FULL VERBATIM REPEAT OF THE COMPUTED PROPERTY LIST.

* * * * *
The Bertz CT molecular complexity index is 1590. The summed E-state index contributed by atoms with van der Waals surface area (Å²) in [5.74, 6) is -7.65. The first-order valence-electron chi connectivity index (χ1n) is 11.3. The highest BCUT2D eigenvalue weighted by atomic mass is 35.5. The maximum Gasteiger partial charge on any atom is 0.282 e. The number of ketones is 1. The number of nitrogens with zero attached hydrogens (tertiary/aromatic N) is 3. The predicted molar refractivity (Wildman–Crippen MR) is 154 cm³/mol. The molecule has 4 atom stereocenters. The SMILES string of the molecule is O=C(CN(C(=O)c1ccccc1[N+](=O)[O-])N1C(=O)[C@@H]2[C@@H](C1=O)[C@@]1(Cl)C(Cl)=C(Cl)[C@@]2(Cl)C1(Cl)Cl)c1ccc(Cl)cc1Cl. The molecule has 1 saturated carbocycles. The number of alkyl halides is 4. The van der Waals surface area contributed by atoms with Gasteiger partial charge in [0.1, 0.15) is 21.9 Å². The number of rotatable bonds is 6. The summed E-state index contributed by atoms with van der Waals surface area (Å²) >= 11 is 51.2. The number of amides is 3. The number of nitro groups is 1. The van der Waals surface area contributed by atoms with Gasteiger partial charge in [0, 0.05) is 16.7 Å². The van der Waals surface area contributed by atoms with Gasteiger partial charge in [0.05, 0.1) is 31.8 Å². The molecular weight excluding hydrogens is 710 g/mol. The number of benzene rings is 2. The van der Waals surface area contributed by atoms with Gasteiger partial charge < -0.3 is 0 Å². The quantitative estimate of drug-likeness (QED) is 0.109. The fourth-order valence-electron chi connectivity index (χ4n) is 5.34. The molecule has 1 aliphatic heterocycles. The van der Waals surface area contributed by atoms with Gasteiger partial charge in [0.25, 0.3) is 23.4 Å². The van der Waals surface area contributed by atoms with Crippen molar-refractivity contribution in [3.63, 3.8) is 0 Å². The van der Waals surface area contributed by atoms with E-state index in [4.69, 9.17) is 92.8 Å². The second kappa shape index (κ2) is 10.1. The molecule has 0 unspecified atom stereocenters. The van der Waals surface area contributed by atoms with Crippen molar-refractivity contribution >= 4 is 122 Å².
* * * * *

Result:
The Bertz CT molecular complexity index is 1590. The summed E-state index contributed by atoms with van der Waals surface area (Å²) in [5.74, 6) is -7.65. The first-order valence-electron chi connectivity index (χ1n) is 11.3. The highest BCUT2D eigenvalue weighted by atomic mass is 35.5. The maximum Gasteiger partial charge on any atom is 0.282 e. The number of ketones is 1. The number of nitrogens with zero attached hydrogens (tertiary/aromatic N) is 3. The predicted molar refractivity (Wildman–Crippen MR) is 154 cm³/mol. The molecule has 4 atom stereocenters. The SMILES string of the molecule is O=C(CN(C(=O)c1ccccc1[N+](=O)[O-])N1C(=O)[C@@H]2[C@@H](C1=O)[C@@]1(Cl)C(Cl)=C(Cl)[C@@]2(Cl)C1(Cl)Cl)c1ccc(Cl)cc1Cl. The molecule has 1 saturated carbocycles. The number of alkyl halides is 4. The van der Waals surface area contributed by atoms with Gasteiger partial charge in [0.1, 0.15) is 21.9 Å². The number of rotatable bonds is 6. The summed E-state index contributed by atoms with van der Waals surface area (Å²) >= 11 is 51.2. The number of amides is 3. The number of nitro groups is 1. The van der Waals surface area contributed by atoms with Gasteiger partial charge in [0, 0.05) is 16.7 Å². The van der Waals surface area contributed by atoms with Gasteiger partial charge in [0.05, 0.1) is 31.8 Å². The molecular weight excluding hydrogens is 710 g/mol. The number of benzene rings is 2. The van der Waals surface area contributed by atoms with Gasteiger partial charge < -0.3 is 0 Å². The quantitative estimate of drug-likeness (QED) is 0.109. The fourth-order valence-electron chi connectivity index (χ4n) is 5.34. The molecule has 1 aliphatic heterocycles. The van der Waals surface area contributed by atoms with Gasteiger partial charge in [0.25, 0.3) is 23.4 Å². The van der Waals surface area contributed by atoms with Crippen molar-refractivity contribution in [3.63, 3.8) is 0 Å². The van der Waals surface area contributed by atoms with E-state index in [4.69, 9.17) is 92.8 Å². The second kappa shape index (κ2) is 10.1. The molecule has 0 unspecified atom stereocenters. The van der Waals surface area contributed by atoms with Crippen molar-refractivity contribution >= 4 is 122 Å².